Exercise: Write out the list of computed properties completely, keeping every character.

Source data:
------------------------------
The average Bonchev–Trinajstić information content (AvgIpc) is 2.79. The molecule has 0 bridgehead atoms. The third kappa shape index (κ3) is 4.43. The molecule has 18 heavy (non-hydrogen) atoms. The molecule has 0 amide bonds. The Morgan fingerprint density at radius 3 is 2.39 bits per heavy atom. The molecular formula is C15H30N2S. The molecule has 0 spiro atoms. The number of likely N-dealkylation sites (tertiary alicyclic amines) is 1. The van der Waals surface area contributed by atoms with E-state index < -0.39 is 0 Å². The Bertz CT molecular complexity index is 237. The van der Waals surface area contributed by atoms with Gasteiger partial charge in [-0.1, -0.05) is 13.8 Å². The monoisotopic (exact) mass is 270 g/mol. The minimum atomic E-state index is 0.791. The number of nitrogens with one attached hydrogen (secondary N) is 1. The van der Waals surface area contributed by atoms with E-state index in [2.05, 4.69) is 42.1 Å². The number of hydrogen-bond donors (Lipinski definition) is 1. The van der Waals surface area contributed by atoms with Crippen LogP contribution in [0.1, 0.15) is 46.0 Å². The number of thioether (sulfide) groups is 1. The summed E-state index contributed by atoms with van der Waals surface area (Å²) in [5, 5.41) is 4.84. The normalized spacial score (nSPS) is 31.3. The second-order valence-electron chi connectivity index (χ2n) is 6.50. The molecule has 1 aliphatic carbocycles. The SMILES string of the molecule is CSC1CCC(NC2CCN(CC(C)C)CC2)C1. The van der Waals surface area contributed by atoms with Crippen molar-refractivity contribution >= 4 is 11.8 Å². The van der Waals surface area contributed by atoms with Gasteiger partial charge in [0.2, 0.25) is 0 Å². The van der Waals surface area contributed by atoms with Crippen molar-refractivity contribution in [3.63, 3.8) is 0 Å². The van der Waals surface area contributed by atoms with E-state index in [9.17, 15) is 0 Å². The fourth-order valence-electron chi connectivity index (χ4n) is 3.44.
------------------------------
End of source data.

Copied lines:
The average Bonchev–Trinajstić information content (AvgIpc) is 2.79. The molecule has 0 bridgehead atoms. The third kappa shape index (κ3) is 4.43. The molecule has 18 heavy (non-hydrogen) atoms. The molecule has 0 amide bonds. The Morgan fingerprint density at radius 3 is 2.39 bits per heavy atom. The molecular formula is C15H30N2S. The molecule has 0 spiro atoms. The number of likely N-dealkylation sites (tertiary alicyclic amines) is 1. The van der Waals surface area contributed by atoms with E-state index < -0.39 is 0 Å². The Bertz CT molecular complexity index is 237. The van der Waals surface area contributed by atoms with Gasteiger partial charge in [-0.1, -0.05) is 13.8 Å². The monoisotopic (exact) mass is 270 g/mol. The minimum atomic E-state index is 0.791. The number of nitrogens with one attached hydrogen (secondary N) is 1. The van der Waals surface area contributed by atoms with E-state index in [2.05, 4.69) is 42.1 Å². The number of hydrogen-bond donors (Lipinski definition) is 1. The van der Waals surface area contributed by atoms with Crippen LogP contribution in [0.1, 0.15) is 46.0 Å². The number of thioether (sulfide) groups is 1. The summed E-state index contributed by atoms with van der Waals surface area (Å²) in [5, 5.41) is 4.84. The normalized spacial score (nSPS) is 31.3. The second-order valence-electron chi connectivity index (χ2n) is 6.50. The molecule has 1 aliphatic carbocycles. The SMILES string of the molecule is CSC1CCC(NC2CCN(CC(C)C)CC2)C1. The van der Waals surface area contributed by atoms with Crippen molar-refractivity contribution >= 4 is 11.8 Å². The van der Waals surface area contributed by atoms with Gasteiger partial charge in [0.2, 0.25) is 0 Å². The van der Waals surface area contributed by atoms with Crippen molar-refractivity contribution in [3.63, 3.8) is 0 Å². The van der Waals surface area contributed by atoms with E-state index in [9.17, 15) is 0 Å². The fourth-order valence-electron chi connectivity index (χ4n) is 3.44.